* Are you sure the games you play all have SLI support, or you're at least happy to wait for support to come in a future driver?
    * Do you have a PC platform that supports it properly, which is realistically just nForce SLI of some flavour?
    * Do you have a very well ventilated PC chassis, able to assist in the significant cooling challenges it presents?
    * Do you own a high resolution PC display, since it's built for at least 1600x1200 in current supported games?
    * If you run dual displays, are you happy for one to go blank when in multi-GPU mode?

    Be sure and really consider the first two questions, and ponder the fact that ATI Crossfire is arguably even worse at satisfying the second, given its lack of a user-adjustable game profiling system. Done so? Good.

    Now given yes to all of the above, are you then willing to spend £450 on a single graphics board? You are? Brilliant, they're available today, you'll enjoy the framerates and overall IQ, happy shopping!
    Reply
  • Tephlon - Wednesday, June 07, 2006 - link

    I just wanted to point out... that list isn't just particular to this card. That's all SLI setups.

    All have to watch the heat. Drivers don't allow any SLI setup to dual-view+multi-GPU. SLI does dominate primarily in Hi-Res configs. and so on and so on.

    Its still a great list to consider... but please remember that it isn't limited to just the 7950GX2.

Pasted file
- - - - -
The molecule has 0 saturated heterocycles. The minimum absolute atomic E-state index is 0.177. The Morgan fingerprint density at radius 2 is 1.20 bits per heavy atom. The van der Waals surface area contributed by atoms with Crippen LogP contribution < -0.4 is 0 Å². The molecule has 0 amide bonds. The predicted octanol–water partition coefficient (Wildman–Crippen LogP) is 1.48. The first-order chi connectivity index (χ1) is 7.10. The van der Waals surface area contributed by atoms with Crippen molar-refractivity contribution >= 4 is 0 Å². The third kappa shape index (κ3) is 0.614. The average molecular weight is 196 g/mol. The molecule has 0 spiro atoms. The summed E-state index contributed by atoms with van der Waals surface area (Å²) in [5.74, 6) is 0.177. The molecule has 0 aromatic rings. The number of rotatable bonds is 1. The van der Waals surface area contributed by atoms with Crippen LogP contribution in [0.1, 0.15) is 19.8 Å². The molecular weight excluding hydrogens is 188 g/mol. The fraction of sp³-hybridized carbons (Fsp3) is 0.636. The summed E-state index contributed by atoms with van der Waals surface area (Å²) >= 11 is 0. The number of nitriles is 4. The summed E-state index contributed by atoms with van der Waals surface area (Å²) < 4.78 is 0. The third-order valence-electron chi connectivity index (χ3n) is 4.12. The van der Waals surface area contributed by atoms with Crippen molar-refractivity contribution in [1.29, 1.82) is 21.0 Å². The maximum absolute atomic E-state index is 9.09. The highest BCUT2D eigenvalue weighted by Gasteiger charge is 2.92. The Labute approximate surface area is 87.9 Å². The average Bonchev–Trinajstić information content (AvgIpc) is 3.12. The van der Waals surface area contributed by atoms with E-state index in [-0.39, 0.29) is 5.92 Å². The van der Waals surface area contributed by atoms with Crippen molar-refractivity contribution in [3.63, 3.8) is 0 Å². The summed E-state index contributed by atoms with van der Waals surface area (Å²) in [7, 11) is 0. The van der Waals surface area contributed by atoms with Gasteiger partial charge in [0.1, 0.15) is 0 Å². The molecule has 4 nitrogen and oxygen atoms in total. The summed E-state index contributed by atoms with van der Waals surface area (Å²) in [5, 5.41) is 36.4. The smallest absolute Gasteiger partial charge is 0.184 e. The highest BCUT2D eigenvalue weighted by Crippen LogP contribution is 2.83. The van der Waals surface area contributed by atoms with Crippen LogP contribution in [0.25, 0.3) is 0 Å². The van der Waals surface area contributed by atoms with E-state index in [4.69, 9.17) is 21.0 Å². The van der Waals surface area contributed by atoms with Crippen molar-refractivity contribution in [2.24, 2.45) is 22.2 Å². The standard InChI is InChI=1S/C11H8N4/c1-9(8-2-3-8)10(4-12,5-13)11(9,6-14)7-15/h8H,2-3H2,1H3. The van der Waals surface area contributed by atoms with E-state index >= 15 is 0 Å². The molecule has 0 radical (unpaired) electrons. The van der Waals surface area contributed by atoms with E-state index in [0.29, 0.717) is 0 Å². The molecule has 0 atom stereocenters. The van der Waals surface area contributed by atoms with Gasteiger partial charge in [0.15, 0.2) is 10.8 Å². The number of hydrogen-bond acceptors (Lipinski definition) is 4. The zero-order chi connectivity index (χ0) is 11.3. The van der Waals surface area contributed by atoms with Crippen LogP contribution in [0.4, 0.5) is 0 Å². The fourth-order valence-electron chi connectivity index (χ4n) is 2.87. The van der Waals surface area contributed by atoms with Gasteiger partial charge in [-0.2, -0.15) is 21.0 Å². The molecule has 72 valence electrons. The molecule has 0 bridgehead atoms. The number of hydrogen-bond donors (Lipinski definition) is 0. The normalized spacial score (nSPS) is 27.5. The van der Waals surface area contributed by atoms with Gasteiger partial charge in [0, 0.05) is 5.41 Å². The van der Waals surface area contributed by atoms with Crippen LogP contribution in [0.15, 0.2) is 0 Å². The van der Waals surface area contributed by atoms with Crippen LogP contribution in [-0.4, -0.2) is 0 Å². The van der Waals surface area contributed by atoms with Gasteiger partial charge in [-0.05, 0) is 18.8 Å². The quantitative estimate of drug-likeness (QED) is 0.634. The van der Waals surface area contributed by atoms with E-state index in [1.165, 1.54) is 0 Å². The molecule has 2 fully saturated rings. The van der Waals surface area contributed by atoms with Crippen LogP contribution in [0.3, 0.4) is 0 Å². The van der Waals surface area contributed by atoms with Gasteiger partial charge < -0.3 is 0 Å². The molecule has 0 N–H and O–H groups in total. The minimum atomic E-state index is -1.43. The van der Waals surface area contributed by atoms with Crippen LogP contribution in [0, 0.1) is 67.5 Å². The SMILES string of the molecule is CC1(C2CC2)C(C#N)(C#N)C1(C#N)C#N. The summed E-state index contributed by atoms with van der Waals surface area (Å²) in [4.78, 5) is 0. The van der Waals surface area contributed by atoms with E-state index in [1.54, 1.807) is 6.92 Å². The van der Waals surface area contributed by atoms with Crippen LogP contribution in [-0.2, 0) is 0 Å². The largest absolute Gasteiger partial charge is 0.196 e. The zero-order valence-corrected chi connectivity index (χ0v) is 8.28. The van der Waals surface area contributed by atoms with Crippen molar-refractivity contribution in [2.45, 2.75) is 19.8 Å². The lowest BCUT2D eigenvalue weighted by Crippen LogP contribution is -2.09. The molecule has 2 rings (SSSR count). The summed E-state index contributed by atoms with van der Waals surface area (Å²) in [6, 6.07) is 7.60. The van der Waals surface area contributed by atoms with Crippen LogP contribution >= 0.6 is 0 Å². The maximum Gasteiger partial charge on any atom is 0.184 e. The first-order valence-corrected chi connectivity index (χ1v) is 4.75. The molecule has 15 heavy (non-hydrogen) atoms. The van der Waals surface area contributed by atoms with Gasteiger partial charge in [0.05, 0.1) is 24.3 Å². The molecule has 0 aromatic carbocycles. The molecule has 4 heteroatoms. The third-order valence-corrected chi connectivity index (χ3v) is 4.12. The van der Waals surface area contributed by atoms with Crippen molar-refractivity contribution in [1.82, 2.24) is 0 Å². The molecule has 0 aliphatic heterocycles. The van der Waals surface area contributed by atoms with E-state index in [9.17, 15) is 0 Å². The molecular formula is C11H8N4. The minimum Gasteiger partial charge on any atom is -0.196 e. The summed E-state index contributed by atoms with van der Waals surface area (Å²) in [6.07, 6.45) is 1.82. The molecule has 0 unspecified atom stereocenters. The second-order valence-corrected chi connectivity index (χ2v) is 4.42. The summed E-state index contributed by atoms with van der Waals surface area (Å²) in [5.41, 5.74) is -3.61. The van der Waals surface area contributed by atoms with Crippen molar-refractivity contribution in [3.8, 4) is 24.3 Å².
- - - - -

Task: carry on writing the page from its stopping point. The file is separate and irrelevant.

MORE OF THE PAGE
Reply
  • DerekWilson - Wednesday, June 07, 2006 - link

    except the 3rd point doesn't apply at all to 7950 GX2 --
    quote:

    Do you have a PC platform that supports it properly, which is realistically just nForce SLI of some flavour?
    It seems there has been a lot of confusion around the support requied for this card. It will run on Intel, ATI, VIA, SiS, an NVIDIA chipsets as long as the BIOS supports non-video devices in x16 PCIe slots along with supporting add-in PCIe switches. Suprisingly many boards support these features as of this week.

    the 7950 has a bunch of advantages over a 7900 GT SLI setup, not the least of which is performance. The lenient platform requirements, power draw less than an x1900xt, potential for expansion to quad sli, and it's really very transparently plug and play (just plug it in, install drivers, and no more tweaking is required for it to work as expected).
    Reply
  • Jeff7181 - Tuesday, June 06, 2006 - link

    On page three in the chart it says the 7900GTX core clock is 700 MHz (650 for vertex core). Is that accurate? So what I'm seeing and adjusting in the driver settings with coolbits is actually the speed of the vertex core? Reply
  • DerekWilson - Tuesday, June 06, 2006 - link

    you know, I borrowed that chard from NVIDIA's reviewers guide on the 7950 GX2 ...

    I am under the impression that the vertex core of the 7900 GTX is 700MHz. As this is NVIDIA's chart, I'm not sure if vertex clock is listed first or second ...
    Reply
  • Jeff7181 - Tuesday, June 06, 2006 - link

    Based on the other values in the chart, and the row/column titles, I assumed the number given was supposed to be the core clock, and the one in parenthasis was supposed to be the vertex clock. I guess it could be a type-o... otherwise I want a new 7900GTX since the core speed of mine is only 650 MHz and it should be 700 according to that chart. :D Reply
  • v12 - Tuesday, June 06, 2006 - link

    Could you post comparative scores of the X1900XTX as well? does it beat the 7950 or not? I cant tell from this review.

    V12
    Reply
  • AnnonymousCoward - Tuesday, June 06, 2006 - link

    Thanks for the sweet article. 2 GPUs on a non-SLI board is the way to go...until dual-core GPUs. When are those coming out, anyway? Reply